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1 What is? Structural Equation Modeling (A Very Brief Introduction) Patrick Sturgis University of Surrey.

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Presentation on theme: "1 What is? Structural Equation Modeling (A Very Brief Introduction) Patrick Sturgis University of Surrey."— Presentation transcript:

1 1 What is? Structural Equation Modeling (A Very Brief Introduction) Patrick Sturgis University of Surrey

2 2 What is SEM? SEM is not one statistical technique. It integrates a number of different multivariate techniques into one model fitting process. It is essentially an integration of: –Measurement theory –Factor analysis –Regression –Simultaneous equation modeling –Path analysis

3 3 SEM is essentially Path Analysis using Latent Variables

4 4 What are Latent Variables? Most/all variables in the social world are not directly observable. This makes them latent or hypothetical constructs. We measure latent variables with observable indicators, e.g. questionnaire items. We can think of the variance of an observable indicator as being partially caused by: –The latent construct in question –Other factors (error)

5 5 x = t + e Measured True Score Error Random Error Systematic Error True score and measurement error Mean of Errors =0 Mean of Errors 0 True point on continuum

6 6 The True Score Equation X = t + e Observed item True score error Problem – with one indicator, the equation is unidentified. We cant separate true score and error. Can be expressed diagrammatically

7 7 This means we need multiple indicators of each latent variable With multiple indicators we can use Factor Analysis to estimate these parameters Factor analysis transforms correlated observed variables into uncorrelated components We can then use a subset of components to summarise the observed relationships Identifying True Score & Error

8 8 A Common Factor Model Latent Construct Indicators become conditionally independent Factor loadings = regression of factor on indicators Indicator 1Indicator 2Indicator 3Indicator 4

9 9 Factor Analysis So the factor loading is the standardised regression of the latent variable on the indicator. Squaring the factor loading gives us the % of variance explained by the latent variable (factor). This can be considered as the true score component of the item. 1-the % variance explained by the factor gives us the residual or error variance. Thus, the variance of the factor contains only the true score component of each item.

10 10 Benefits of Latent Variables Most social concepts are complex and multi- faceted Using single measures will not adequately cover the full conceptual map Systematic error biases descriptive and causal inferences Stochastic error in dependents leaves estimates unbiased but less efficient Stochastic error in independents attenuates associational effect sizes estimates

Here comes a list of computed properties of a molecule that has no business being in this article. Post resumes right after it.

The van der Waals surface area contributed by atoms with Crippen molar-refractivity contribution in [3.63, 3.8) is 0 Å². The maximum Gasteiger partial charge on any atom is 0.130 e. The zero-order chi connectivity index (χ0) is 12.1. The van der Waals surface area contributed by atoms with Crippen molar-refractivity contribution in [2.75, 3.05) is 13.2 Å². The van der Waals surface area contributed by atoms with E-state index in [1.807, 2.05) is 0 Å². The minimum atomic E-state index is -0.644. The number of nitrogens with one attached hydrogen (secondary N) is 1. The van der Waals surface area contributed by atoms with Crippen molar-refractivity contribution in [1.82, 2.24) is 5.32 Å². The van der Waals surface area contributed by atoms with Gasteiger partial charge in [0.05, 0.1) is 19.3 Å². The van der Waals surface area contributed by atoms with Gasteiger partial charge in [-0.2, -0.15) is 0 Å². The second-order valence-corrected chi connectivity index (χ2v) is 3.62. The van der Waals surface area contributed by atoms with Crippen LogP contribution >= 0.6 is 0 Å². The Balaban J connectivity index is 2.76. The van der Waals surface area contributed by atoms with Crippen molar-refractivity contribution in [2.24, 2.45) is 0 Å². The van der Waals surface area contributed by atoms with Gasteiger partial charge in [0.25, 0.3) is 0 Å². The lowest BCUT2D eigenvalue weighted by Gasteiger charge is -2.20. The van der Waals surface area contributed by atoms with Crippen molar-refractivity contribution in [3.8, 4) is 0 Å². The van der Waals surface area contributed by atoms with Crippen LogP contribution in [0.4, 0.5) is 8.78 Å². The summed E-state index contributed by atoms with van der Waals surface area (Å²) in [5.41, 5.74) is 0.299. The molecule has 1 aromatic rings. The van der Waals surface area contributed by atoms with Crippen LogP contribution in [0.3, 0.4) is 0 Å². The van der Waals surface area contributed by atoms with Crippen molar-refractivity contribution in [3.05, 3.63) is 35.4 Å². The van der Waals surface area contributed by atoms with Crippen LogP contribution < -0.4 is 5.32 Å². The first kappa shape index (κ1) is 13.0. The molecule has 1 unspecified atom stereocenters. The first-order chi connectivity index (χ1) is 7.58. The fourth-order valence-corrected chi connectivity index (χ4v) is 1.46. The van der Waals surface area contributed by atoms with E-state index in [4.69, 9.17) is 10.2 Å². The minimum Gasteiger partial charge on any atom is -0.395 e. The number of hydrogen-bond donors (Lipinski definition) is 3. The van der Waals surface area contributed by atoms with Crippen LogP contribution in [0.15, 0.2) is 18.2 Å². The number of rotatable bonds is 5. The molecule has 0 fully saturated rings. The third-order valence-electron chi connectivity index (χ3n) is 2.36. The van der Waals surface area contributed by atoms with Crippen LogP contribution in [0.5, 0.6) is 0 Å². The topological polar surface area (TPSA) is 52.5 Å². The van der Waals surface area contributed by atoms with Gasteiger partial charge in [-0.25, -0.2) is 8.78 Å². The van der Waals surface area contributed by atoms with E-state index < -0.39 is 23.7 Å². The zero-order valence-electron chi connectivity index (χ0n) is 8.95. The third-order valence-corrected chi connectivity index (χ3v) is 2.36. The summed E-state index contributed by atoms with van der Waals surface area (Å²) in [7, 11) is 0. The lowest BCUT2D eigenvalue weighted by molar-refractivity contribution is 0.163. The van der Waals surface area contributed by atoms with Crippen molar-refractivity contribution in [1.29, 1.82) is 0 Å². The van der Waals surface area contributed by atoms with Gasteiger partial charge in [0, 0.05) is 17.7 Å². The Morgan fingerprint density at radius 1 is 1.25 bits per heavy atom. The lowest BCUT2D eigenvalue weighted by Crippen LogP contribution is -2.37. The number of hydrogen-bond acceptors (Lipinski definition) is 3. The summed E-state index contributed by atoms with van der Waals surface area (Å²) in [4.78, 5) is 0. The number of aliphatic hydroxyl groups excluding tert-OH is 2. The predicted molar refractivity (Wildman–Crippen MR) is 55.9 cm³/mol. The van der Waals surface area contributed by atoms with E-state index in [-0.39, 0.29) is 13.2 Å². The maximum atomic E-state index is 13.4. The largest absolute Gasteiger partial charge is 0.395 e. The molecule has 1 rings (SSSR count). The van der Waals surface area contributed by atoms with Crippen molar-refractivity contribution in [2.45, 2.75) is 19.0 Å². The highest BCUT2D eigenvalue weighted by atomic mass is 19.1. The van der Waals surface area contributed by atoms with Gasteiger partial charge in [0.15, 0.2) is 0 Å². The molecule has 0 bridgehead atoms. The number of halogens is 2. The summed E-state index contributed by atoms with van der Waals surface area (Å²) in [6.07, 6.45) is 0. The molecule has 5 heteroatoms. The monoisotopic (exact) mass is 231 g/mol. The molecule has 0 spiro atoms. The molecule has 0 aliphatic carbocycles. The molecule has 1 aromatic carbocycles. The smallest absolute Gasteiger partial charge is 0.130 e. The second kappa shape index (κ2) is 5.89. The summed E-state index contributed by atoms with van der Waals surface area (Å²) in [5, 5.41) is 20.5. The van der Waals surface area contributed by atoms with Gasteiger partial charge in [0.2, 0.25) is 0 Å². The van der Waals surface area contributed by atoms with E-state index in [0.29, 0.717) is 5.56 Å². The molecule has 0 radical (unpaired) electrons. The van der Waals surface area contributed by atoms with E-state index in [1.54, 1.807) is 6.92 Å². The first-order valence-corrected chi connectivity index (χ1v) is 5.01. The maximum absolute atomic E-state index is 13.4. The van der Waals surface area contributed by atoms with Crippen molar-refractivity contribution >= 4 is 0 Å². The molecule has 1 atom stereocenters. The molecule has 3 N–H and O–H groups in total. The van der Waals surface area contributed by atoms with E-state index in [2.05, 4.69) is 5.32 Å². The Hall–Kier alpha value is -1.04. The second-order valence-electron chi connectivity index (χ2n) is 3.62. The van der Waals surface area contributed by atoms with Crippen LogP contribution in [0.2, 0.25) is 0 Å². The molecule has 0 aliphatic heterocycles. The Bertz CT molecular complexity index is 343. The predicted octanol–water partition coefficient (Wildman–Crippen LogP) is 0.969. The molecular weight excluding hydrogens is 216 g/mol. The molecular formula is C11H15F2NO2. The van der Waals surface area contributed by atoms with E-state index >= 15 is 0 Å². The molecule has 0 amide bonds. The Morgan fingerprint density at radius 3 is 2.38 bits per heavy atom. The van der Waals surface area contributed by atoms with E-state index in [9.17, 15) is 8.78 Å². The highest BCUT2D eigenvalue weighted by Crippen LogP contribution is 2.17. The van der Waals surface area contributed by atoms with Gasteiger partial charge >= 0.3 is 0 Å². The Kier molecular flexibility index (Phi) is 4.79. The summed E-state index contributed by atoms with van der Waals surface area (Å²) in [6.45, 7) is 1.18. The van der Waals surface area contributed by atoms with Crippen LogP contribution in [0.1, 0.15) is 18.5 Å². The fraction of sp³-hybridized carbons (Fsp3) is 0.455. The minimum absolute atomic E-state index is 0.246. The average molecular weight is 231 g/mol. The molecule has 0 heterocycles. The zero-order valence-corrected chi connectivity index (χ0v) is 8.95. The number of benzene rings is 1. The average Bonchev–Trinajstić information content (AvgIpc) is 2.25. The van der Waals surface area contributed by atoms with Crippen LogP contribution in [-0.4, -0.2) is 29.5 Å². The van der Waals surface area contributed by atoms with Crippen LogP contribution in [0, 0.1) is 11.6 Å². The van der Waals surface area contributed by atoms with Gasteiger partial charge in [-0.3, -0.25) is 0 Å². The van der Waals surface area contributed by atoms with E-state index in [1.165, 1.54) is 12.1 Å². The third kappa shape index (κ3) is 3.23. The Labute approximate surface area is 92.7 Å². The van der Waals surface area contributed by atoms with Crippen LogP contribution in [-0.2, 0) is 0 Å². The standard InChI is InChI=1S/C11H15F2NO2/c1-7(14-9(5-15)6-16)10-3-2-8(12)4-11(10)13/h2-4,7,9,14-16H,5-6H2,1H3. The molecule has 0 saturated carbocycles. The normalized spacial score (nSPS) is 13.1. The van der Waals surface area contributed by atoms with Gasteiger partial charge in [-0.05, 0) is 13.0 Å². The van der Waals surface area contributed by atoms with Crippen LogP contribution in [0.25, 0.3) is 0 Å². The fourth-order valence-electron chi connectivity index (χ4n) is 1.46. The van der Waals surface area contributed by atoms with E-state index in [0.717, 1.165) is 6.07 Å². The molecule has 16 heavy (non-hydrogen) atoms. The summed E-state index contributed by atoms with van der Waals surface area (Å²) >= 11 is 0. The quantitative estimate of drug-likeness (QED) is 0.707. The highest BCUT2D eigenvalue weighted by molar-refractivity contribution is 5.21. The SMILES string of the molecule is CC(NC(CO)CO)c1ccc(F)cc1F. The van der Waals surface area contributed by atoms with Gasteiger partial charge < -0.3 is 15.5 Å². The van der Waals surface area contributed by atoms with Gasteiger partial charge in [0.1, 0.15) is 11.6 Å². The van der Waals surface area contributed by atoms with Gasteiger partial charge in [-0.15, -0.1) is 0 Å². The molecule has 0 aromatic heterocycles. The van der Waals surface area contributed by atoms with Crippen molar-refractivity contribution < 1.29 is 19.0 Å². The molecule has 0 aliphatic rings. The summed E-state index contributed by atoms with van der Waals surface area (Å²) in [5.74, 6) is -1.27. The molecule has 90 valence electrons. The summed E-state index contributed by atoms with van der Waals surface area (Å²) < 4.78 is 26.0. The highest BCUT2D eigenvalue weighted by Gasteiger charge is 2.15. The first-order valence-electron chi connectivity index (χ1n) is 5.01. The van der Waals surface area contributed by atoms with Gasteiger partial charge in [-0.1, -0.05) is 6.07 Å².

11 11 Remember SEM is essentially Path Analysis using Latent Variables We now know about latent variables, what about path analysis?

12 12 Path Analysis Sewell Wright, a biologist, developed the fundamental ideas of path analysis in the 1920s. The diagrammatic representation of a theoretical model. Standardised Notation. Estimation of a series of regression models to decompose effects: –Direct –Indirect –Total

13 13 Exam stress Exam preparation Physical/mental anxiety Exam performance Direct, Indirect and Total Effects + Example: effect of exam nerves on exam performance

14 14 We can break down effects of X on Y into direct, indirect and total. X1 Y1 Y2 Direct = a Indirect = b x c Total = a + b x c a b c Effect Decomposition

15 15 Standard Symbols for Path Analysis Latent variable Observed variable Residual or Error Term Causal Effect Covariance Path

16 16 So when a path diagram includes latent variables… gender O1 e1 1 1 O2 e2 1 O3 e3 1 class O9 e4 O8 e5 O7 e attitude O4 e7 O5 e8 O6 e behaviour O10e10 O11e11 O12e e13 1 e14 1 …it becomes a SEM

17 17 Simultaneous Equations We might estimate this as 3 separate models factor model, run out factor score variable Regression Y on X Regression Y on X, Z In SEM, we estimate the equations simultaneously

18 18 Estimation & Model Fit Variety of estimators available but predominantly maximum likelihood (ML) Model fit can be tested by comparison of Likelihoods for specified v baseline model Tests significance of difference in likelihood between specified and observed variance covariance matrices With large n, no model fits! Adjusted indices (RMSEA, CFI, etc. etc..) Perhaps more useful for testing nested models, where the comparator is more substantively meaningful.

19 19 Other things we can do with SEM… Panel data models (tomorrow!) Categorical endogenous variables Multiple group models Latent variable interactions Model missing data Complex sample data Multi-level SEM

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